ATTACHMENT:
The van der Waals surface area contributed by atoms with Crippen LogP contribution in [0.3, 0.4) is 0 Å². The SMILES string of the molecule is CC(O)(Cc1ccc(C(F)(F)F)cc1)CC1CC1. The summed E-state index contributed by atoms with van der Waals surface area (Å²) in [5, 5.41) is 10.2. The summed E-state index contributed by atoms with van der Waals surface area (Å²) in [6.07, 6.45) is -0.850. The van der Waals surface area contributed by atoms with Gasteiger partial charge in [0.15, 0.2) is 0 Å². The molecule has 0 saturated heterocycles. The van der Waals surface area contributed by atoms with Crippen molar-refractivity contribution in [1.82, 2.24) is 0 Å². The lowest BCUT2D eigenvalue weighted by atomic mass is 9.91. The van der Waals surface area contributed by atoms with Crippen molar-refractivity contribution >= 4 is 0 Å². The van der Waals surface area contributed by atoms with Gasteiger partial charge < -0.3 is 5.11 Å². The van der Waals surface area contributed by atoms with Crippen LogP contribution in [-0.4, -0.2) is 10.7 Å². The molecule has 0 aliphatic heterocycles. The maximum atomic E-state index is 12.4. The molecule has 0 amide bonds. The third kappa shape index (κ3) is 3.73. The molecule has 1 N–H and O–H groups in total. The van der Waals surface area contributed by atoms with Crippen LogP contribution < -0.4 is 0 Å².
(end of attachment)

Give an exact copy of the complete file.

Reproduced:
The van der Waals surface area contributed by atoms with Crippen LogP contribution in [0.3, 0.4) is 0 Å². The SMILES string of the molecule is CC(O)(Cc1ccc(C(F)(F)F)cc1)CC1CC1. The summed E-state index contributed by atoms with van der Waals surface area (Å²) in [5, 5.41) is 10.2. The summed E-state index contributed by atoms with van der Waals surface area (Å²) in [6.07, 6.45) is -0.850. The van der Waals surface area contributed by atoms with Gasteiger partial charge in [0.15, 0.2) is 0 Å². The molecule has 0 saturated heterocycles. The van der Waals surface area contributed by atoms with Crippen molar-refractivity contribution in [1.82, 2.24) is 0 Å². The lowest BCUT2D eigenvalue weighted by atomic mass is 9.91. The van der Waals surface area contributed by atoms with Crippen molar-refractivity contribution >= 4 is 0 Å². The van der Waals surface area contributed by atoms with Gasteiger partial charge < -0.3 is 5.11 Å². The van der Waals surface area contributed by atoms with Crippen LogP contribution in [-0.4, -0.2) is 10.7 Å². The molecule has 0 aliphatic heterocycles. The maximum atomic E-state index is 12.4. The molecule has 0 amide bonds. The third kappa shape index (κ3) is 3.73. The molecule has 1 N–H and O–H groups in total. The van der Waals surface area contributed by atoms with Crippen LogP contribution < -0.4 is 0 Å².